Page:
Love, Bornean Style

Just over a year ago on the 14th of February 2013, a handsome orangutan named Edwan was released into Batikap Forest. Learn more about the BOS Nyaru Menteng Orangutan Release Program

Edwan first came to Nyaru Menteng at the end of August 2007 when he was already about four and a half years old. Back then he was described by the Nyaru Menteng staff as an active, somewhat aggressive male with short, bushy hair and very dark skin. Although 9 years old, he wasn't that big when he was released-- only a little over 65 pounds. Just after his cage was opened in the forests of Batikap he was one of those orangutans who climbed into the trees immediately, but he didn't travel far that day.

Handsome Edwan - © BOSF / Ike

Handsome Edwan - © BOSF / Ike

In the days that followed the release Edwan travelled a little way up stream of the river that runs in front of the camp and continued to behave aggressively towards anyone who tried to observe him. This sort of behavior occurred all throughout February.  During March  he wasn't directly observed. His signal was picked up from Bukit Simon, close to where Edwan was seen last, but no one managed to actually find him.  At the beginning of June however, Edwan was spotted upstream along another river, a few kilometers from where he was seen before.  He appeared to be a changed orangutan, for he wasn't bothered by the presence of the humans and was not aggressive at all.  His only reaction was to kiss-squeak when his observers tried to take pictures of him, but who wouldn't kiss-squeak in a situation like that! Edwan was as energetic as before, however, and kept moving around, swinging through the trees and eating a lot of fruit.

The rest of the month no one saw Edwan. He didn't make his next appearance until the beginning of July. The team wondered-- Was this going to be a monthly visit that Edwan would be granting us? Nothing had changed since his visit in June. He was still ignoring the people observing him and still eating a lot, which is very good. The monitoring team left him alone and Edwan decided not to show himself anymore.  Since the job of the post-release monitoring team is to regularly observe all of the reintroduced orangutans,  almost two months later at the end of August 2013, the team observed Edwan again a little further downstream from the place where he was last seen.  This time he was very busy building a lot of nests. To practice maybe? Who knows...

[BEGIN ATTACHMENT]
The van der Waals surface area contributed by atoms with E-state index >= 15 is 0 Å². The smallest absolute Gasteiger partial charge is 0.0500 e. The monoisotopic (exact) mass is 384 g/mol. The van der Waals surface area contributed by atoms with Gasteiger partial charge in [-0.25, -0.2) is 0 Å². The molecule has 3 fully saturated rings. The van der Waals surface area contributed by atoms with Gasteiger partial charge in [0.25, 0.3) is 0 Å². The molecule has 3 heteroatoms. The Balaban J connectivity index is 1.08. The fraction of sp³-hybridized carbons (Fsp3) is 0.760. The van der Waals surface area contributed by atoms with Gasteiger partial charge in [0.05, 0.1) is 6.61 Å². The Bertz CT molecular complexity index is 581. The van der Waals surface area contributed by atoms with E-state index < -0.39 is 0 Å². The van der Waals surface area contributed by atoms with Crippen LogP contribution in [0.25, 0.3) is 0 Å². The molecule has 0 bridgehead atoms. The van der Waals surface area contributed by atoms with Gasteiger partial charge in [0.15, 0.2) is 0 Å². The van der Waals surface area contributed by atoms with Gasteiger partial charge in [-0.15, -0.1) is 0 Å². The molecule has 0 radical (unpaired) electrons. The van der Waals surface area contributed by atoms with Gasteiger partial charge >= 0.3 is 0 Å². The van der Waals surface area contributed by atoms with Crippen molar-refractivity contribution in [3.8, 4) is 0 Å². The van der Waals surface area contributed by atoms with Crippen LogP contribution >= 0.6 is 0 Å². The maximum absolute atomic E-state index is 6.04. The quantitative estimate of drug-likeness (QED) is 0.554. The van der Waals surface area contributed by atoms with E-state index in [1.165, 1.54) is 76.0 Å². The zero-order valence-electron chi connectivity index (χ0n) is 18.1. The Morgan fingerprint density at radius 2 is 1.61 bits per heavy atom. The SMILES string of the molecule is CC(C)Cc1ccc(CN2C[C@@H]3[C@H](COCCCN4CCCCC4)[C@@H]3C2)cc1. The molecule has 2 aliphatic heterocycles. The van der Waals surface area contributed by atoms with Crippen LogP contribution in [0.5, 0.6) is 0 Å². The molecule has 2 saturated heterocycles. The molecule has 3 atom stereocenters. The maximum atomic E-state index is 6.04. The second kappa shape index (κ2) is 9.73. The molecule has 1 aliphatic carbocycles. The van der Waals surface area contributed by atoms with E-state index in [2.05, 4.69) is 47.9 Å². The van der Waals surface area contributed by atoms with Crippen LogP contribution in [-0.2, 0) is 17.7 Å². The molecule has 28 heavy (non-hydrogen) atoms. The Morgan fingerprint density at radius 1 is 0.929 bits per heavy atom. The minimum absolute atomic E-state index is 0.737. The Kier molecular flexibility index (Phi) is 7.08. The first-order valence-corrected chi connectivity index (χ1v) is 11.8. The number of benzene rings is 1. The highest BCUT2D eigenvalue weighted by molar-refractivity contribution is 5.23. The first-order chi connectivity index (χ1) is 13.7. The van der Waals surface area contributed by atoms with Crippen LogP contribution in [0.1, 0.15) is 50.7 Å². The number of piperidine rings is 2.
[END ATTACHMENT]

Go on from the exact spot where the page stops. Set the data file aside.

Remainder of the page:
A few days later, in September, the team stumbled upon Edwan by accident when observing Ebol, a female released on the 4th of August 2012.  She's about the same age as Edwan, but came to Nyaru Menteng when she was just two years old-- together with her mother (Mama Ebol). Many people at BOS describe her as "Wah, cantik sekali!", meaning "Wow! She's very beautiful!"-- in an orangutan kind of way of course. {;(|}

Ebol - © BOSF / Ike

Beautiful Ebol - © BOSF / Ike

Ebol has long hair and a very bright face with protruding lips and a round nose. They would call a woman with the same characteristics cantik as well. Obviously Edwan was thinking the same thing, for he kept following Ebol around and if she was lagging behind he was looking back, making sure that she stayed with him.  They were seen together a couple of more times that month, until the beginning of October, when Edwan was seen alone. He was acting a bit grumpy; kiss-squeaking towards his observers like he'd done before. No surprise.... Who wouldn't be a little annoyed after losing a beautiful female like Ebol!

Edwan and Ebol found each other again a few weeks later, on the 20th of October.  They were peacefully eating together and following each other around, but in the weeks that followed Edwan was seen only a couple of times-- by himself and being grumpy again.

As with every good soap-opera Edwan turned up on the 19th of November. This time he was close to Emen!  Did he get tired of the pretty Ebol?  We of course don't know, because in the three months that followed the team couldn't pick up Edwan's signal-- nor Ebol's. Then, in the beginning of February of this year, the team got lucky and recorded Ebol's signal on one of the hills around Batikap.

In the days that followed, the team tried looking for Ebol without any success, but on the 25th of February they suddenly picked up a close signal in a very swamp-like piece of forest near the crosspoint of the two earlier described rivers.  The team left the transect and stumbled through mud, all the while tripping over roots.  Finally they found Ebol in a tree, eating some unbelievably sour orange-like fruits with five pits in the middle. She seemed to like them, though, and was happily dropping the left-overs around us, where they fell like tiny bombs on the ground. In the same tree another orangutan was sitting calmly-- and of course it was Edwan... He had again found his pretty lady!

Text by: Anna van der Kaaden, Batikap Volunteer Photos by: Ike Naya Silana
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